An example of Jack Ziegler’s use of headings in place of gag lines, published on December 19, 1977

Roz Chast was also an anomaly. Lorenz himself observed that her drawings “looked more like illustrated pages torn from an eccentric’s diary than traditional gag cartoons.” William Shawn queried similarly how she even knew they were cartoons. Nonetheless, Lorenz immediately recognized her as something special, reflective of a new sensibility that was emerging in the seventies. In fact, Roz is famous for having a cartoon submission accepted on her very first try. (Michael Maslin, no slouch by any definition of the word, tried for seven years before receiving an acceptance, which is the far more common experience among cartoonists, even the most successful ones). Notwithstanding, the public’s acceptance of Roz Chast did not come easy. Lorenz recalls that “[r]eaders, staff members, and [even] some cartoonists shared with [him] their negative reactions, which ranged from bafflement to outrage.” In time, of course, Roz Chast persevered. Since 1977, she’s contributed more than 800 cartoons to the magazine.

Age neuroses from the genius of Roz Chast, published October 25, 1993.

As the New Yorker plunged into the 1980s, it was struck by some pretty hard times. By this point, television had largely eclipsed magazines as a primary form of entertainment in the country and as a result, advertising dollars went south. A sale of the magazine was in order, and Advance Publications (owned by the Newhouse family) was the ultimate suitor. The acquisition closed in 1985. The New Yorker continued to be run independently of Advance’s other publications, including its massive Condé Nast conglomerate, which at the time included Vogue, House & Garden, Vanity Fair, and Glamour, among others. (The New Yorker would not be folded into Condé Nast directly until 1997).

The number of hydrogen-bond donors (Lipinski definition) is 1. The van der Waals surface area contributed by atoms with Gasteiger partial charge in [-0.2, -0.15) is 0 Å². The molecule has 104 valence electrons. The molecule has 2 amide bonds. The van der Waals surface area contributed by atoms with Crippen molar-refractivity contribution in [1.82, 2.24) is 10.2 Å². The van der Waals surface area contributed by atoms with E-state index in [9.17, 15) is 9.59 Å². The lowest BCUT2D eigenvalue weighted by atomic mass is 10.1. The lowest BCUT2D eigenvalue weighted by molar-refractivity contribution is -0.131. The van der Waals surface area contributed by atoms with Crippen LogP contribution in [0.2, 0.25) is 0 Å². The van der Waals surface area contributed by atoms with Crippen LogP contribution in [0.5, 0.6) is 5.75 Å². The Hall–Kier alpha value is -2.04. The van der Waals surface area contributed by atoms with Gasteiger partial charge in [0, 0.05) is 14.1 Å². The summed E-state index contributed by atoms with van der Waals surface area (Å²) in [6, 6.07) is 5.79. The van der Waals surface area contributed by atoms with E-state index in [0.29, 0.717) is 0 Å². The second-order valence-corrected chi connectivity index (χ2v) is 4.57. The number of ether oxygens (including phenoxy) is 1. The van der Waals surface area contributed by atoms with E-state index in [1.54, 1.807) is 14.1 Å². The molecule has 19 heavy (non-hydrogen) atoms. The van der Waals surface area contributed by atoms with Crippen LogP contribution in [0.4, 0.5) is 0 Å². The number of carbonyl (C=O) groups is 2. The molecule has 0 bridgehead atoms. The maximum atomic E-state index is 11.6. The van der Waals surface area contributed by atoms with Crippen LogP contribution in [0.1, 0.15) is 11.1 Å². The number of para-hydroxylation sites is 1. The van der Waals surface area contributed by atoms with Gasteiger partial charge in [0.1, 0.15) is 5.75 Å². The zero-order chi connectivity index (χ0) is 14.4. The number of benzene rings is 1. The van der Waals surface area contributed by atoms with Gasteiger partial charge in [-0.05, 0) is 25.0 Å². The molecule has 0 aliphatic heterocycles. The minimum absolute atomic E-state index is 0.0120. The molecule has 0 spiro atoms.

Just a few short years later, in 1987, William Shawn retired and Advance Publications installed Robert Gottlieb as Editor, almost universally regarded an unusual choice given his lack of magazine publishing experience (he worked extensively in book publishing prior to his gig at the New Yorker). According to William Shawn, any experience Gottlieb lacked in magazine publishing he made up with charisma.

Robert Gottlieb served as the New Yorker’s Editor from 1987 to 1992

Bob Gottlieb’s quirky style forced a few of the regular cartoonists to adapt, and a few newcomers favored by Gottlieb joined the team, including Danny Shanahan, whose “off-the-wall wit and shameless punning” quickly became a favorite of the readers.

A popular cartoon by Danny Shanahan, published on May 8, 1989

For better or worse, Bob Gottlieb’s tenure at the New Yorker was not meant to be, and in June 1992, the Newhouse family announced that he would be replaced by the then high-profile editor of Vanity Fair, Tina Brown. Tina’s first foray with the magazine’s stable of cartoonists occurred in a full-on meeting with them all (or as many as could attend), at which she announced her desire for more cutting edge work product: sex was in, and whimsy and puns were out. As Lee Lorenz recalls her directive, “[f]ranker language and more explicit drawings were acceptable if they sharpened the joke.” The cartoonists were elated.

Editor Tina Brown, who served from 1992 through 1998

A decidedly edgier cartoon published during Tina Brown’s tenure on December 8, 1992, by Sam Gross

The Mankoff Era


Bob Mankoff had been a contract cartoonist for the New Yorker for years (since 1981), sporting (in the words of the famed New York Times), an “erudite, absurdist sensibility and a distinctive pointillist drawing style.” His most famous published cartoon (and possibly the most famous published New Yorker cartoon) features an executive behind a desk, on the phone, pointing to his diary; the caption reads “No, Thursday’s out. How about never — is never good for you?”